Value stocks haven't been the best place to keep your money in recent years, and the Federal Reserve seems to think it will be able to get inflation under control rather quickly. But in this Fool Live video clip, recorded on Dec. 13, Fool.com contributor Matt Frankel discusses why he thinks inflation might stick around for a while and value stocks could finally have their time to shine in 2022.
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Matt Frankel: No. 1 is that value stocks are finally going to start to outperform growth stocks.
Jason Moser: Oh, man, I would love for you just to go ahead and tweet that out after we get done taping, and just watch all the growth investors just descend on you.
Matt Frankel: It's pretty bold. Over the past decade, growth stocks have doubled the return of value stocks as a whole. Like the Vanguard Growth ETF (VUG 0.01%) versus the Vanguard Value ETF (VTV -0.32%), it's been about double the total return over the past decade. In most individual years, growth has outperformed. I just think that value stocks have generally a lot more to gain, and the market is tiring of these high valuations.
Jason Moser: Well, it feels like we're seeing a little bit of that rotation now when you say it. That, I know it's a buzzword -- rotation out of one sector -- the reality of the matter is, that is what happens. You see this bigger picture interest shifting from one sector of the market to another. There is a rotation out of growth into something else, and it does feel like what you're saying there. Maybe there is some more interest in value.
Matt Frankel: There's a lot that can cause it. For example, when interest rates rise, it makes investors think twice about the high-value growth stocks.
Jason Moser: Right.
Matt Frankel: Things like that. I just think that the growth stocks have had their moment at this point, but I thought that last year. That's the one that I got wrong. I think this year might be finally the time for value.
Jason Moser: Well, we will obviously be paying close attention to that. What about No. 2?
Matt Frankel: The Fed will raise rates quicker than expected but will have a tough time getting inflation under control.
Jason Moser: I like that. I don't like inflation, don't get me wrong, but I like the prediction.
Matt Frankel: We've already seen that the transitory inflation figures. On the day I wrote this article, the Fed announced that they were going to retire the word "transitory" because that was obviously wrong. But right now, even today, the predictions still call for either no rate hikes or one rate hike in 2022, between zero and one. I'm predicting that the Fed will raise interest rates at least twice in 2022, if not three times, and that it's going to find inflation a lot more difficult to control than they think. I think inflation will run over 3% for the foreseeable future.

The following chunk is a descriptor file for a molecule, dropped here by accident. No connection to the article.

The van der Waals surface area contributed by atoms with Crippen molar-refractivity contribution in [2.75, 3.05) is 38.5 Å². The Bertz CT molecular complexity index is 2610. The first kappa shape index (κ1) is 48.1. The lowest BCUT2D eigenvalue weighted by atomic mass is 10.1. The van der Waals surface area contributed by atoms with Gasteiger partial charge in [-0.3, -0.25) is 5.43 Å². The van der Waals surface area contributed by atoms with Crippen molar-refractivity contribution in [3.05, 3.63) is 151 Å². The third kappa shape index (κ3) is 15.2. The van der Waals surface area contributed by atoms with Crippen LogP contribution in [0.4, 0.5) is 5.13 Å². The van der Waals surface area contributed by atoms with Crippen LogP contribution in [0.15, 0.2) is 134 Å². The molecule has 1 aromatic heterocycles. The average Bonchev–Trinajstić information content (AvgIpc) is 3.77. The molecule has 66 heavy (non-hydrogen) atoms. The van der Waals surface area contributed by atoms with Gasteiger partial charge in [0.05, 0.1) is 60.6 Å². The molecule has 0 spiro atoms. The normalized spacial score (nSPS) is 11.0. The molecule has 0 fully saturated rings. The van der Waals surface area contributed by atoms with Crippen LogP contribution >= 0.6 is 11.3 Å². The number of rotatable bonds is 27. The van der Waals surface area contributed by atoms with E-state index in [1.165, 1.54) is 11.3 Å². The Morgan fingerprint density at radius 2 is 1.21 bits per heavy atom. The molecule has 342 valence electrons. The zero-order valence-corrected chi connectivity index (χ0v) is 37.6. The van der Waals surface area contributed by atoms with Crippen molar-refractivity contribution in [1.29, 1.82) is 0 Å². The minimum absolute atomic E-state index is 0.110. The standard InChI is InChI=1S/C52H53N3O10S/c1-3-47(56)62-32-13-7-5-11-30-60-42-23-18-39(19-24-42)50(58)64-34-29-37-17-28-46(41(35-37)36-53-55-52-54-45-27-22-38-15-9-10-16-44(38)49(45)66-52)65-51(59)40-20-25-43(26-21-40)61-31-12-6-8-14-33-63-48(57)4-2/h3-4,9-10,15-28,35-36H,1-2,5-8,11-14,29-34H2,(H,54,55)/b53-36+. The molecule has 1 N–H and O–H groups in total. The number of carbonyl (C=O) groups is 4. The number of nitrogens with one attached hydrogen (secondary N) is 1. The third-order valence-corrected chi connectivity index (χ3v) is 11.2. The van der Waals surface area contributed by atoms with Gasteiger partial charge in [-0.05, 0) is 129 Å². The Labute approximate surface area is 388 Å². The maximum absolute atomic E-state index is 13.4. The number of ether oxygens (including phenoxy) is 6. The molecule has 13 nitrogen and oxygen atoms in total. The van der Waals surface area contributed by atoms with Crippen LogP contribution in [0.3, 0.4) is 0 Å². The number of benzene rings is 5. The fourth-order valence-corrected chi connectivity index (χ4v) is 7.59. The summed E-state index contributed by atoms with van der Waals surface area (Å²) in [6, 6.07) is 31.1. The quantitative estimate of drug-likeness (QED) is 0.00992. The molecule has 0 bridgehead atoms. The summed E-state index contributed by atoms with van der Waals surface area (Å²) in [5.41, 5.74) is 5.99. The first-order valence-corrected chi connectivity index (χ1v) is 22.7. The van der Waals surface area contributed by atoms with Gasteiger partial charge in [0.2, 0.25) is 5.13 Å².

Jason Moser: Yeah, I tend to agree with you there. I was never really on board with "transitory." I think it's funny that they decided they needed to retire the word from their verbiage in the meetings because I think they've finally realized it's not really the case, but that strikes me as a pretty plausible scenario. What about bold prediction No. 3?
Matt Frankel: I will say before I get to that, people my age and your age, we really haven't had to deal with inflation in our adult lifetimes.
Jason Moser: No, not really.
Matt Frankel: Most of the people making these predictions today, really don't know what to think about it.
Jason Moser: Yeah. Well, it's really interesting in either, just before we get to the next prediction. Inflation is one of those things that we taught, like when we were doing that Fool School stuff at HQ, back when HQ was open. We even had kids come in, fifth, sixth, seventh grade, and we would teach them about inflation. We would just: "Hey, this was the price of a gallon of milk back in 1990, this is what it is today. This is what it was back in bananas, bread." You could see it really does exist and trying to explain to them that over time, if you put that $100 bill into a piggy bank, that's great, you are protecting that wealth. But the longer you leave it there, the more destructive it becomes because inflation really does eat that up.
Matt Frankel: I was born during a very inflationary time in the early 1980s. Through the '90s, it remained elevated, the 4%-5%-a-year range, certain years. But in the 2000s, 2010s, we really have not seen big inflation.